Dear Forever 21 and Urban Oufitters, please stop plagiarising our Sindhi cultural heritage

It's one thing to admire a culture and another when white people steal ideas from eastern cultures to make money.

Samar Esapzai August 16, 2016
As someone who lived the majority of her life in a city packed with diverse cultures, I love and thoroughly enjoy indulging in food, jewellery, and clothing from various ethos and lifestyles. From Japanese sushi to Indian yoga to Moroccan mint tea to African jewellery — I live for them all! And quite often, too.

So, when I hear words like ‘cultural appropriation’ being thrown around, as soon as a (white) person indulges in food or clothing that would otherwise be considered sacred or unique to a specific culture, I often wonder what the reason behind all the animosity could be. What could this person be doing to drive this much antagonism towards him or herself? Is it not possible that they just find a particular culture fascinating? Suppose they find innocent comfort and joy in the clothes that a certain culture is famous for, and are genuinely interested in learning more about them and decide to popularise them among people from their own culture, only because that’s just how much it has intrigued them.

But, would it be okay for that person to wear the garments inherent of that culture and enjoy it thoroughly – enough to go as far as to make a business out of it?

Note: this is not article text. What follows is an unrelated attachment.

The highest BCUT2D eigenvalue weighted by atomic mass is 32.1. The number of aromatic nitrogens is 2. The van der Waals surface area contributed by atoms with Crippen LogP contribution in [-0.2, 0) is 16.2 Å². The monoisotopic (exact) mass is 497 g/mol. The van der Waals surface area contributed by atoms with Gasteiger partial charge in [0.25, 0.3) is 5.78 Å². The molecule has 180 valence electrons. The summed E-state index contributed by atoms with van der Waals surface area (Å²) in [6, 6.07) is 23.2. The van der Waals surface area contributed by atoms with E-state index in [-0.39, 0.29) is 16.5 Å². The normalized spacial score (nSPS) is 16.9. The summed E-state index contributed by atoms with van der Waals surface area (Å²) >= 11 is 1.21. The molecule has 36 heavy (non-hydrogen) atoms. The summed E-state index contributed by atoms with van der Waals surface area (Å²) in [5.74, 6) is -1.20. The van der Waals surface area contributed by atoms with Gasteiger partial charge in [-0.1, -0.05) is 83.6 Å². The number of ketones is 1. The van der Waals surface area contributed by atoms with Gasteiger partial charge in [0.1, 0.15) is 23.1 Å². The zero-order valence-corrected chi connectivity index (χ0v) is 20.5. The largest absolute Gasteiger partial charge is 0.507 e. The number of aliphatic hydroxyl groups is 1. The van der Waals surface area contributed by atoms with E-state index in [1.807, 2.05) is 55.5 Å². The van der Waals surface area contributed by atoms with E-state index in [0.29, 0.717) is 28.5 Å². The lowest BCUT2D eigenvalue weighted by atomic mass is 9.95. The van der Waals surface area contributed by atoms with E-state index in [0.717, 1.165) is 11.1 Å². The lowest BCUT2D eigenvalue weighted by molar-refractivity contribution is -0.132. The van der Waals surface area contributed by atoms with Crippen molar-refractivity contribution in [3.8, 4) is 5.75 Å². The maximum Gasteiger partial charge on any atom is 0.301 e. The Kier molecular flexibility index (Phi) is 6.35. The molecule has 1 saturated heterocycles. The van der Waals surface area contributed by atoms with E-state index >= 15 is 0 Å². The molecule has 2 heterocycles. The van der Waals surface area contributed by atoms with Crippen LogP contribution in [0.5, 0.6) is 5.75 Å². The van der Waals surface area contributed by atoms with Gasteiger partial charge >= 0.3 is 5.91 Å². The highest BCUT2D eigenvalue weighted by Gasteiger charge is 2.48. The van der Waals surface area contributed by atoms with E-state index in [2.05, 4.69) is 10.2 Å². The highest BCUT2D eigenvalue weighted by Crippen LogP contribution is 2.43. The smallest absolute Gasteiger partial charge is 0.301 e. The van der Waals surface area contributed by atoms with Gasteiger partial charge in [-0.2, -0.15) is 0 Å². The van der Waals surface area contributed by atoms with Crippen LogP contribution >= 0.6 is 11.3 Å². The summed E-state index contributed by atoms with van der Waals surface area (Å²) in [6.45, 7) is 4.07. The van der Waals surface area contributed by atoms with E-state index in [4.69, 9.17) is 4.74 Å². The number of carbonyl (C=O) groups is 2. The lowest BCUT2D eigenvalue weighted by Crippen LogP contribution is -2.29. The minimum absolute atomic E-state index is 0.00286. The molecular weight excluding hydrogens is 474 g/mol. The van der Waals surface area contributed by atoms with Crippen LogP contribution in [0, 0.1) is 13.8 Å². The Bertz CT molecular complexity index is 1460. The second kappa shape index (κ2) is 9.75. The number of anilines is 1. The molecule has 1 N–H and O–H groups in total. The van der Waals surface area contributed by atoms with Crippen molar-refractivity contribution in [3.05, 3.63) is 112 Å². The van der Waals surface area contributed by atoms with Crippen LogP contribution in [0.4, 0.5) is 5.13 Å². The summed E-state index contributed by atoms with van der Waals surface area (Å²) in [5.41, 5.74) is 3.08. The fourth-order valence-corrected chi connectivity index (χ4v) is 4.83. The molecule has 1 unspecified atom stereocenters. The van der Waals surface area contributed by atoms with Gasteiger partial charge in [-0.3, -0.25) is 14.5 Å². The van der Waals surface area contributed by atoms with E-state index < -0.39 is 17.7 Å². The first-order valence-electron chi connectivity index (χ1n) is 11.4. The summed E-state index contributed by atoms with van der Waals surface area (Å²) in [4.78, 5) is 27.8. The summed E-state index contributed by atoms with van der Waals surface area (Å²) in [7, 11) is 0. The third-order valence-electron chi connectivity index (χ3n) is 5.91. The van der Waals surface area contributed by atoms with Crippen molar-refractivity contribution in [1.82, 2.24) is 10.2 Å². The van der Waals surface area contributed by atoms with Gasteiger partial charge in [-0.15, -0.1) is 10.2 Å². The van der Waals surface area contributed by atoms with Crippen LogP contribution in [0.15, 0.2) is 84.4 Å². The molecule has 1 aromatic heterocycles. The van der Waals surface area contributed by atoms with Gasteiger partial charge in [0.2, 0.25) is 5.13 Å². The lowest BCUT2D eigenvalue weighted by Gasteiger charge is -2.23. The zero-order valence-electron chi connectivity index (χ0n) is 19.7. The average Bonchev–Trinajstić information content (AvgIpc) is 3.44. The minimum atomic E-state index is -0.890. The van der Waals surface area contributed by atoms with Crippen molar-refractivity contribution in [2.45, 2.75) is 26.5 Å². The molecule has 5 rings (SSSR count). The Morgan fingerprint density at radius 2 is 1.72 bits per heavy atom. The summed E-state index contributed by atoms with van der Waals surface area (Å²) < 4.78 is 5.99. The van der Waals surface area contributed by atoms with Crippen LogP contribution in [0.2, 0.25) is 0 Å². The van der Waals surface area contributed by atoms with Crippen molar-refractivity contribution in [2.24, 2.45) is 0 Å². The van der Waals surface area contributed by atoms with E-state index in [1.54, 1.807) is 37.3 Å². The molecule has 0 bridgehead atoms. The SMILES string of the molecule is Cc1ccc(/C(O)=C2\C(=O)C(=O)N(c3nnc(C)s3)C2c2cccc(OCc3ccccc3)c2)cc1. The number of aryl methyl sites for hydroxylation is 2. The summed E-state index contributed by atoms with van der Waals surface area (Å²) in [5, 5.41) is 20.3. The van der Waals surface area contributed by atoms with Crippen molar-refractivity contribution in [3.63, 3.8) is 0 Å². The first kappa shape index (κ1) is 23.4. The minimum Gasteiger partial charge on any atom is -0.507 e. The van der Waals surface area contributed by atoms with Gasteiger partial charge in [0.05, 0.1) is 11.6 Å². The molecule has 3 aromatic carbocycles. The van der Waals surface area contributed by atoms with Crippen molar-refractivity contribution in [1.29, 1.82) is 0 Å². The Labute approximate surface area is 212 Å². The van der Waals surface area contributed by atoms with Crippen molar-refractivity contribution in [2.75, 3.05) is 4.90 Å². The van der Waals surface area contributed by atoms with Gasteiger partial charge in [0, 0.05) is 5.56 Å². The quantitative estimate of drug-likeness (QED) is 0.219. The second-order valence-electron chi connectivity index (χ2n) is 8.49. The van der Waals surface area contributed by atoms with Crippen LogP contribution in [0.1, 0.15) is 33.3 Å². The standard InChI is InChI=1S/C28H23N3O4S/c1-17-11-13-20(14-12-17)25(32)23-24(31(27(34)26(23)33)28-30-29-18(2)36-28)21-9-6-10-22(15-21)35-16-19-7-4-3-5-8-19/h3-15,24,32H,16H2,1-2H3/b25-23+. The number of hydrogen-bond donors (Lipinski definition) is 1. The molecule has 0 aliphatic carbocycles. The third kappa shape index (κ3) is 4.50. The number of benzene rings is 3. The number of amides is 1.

While there is no definitive answer to this question, as it depends on the context and intent with which it occurs, I’ve come to realise that the term ‘cultural appropriation’ is a tricky one, perhaps even confusing, because more often than not it is used to (unfairly) target white folks for simply behaving, eating, dressing, or making something that they like/enjoy, and which they find comfortable.

Many a times when a white person sports a bindi or braids their hair in dreadlocks or even wears a kurta, they are suddenly slammed with the term ‘cultural appropriation’, because it is believed that white people are simply not allowed to wear, behave or do anything that will emulate a culture that has a long history of being marginalised, colonised, and oppressed. And many who find great offence in such behaviour usually go with this argument:
“White people took everything they wanted from us, so why aren’t they satisfied? Why are they still copying/stealing what is sacred to us — our culture– and claiming it as their own? Haven’t they done enough damage?”

Fair enough. I totally get it.

Photo: Twitter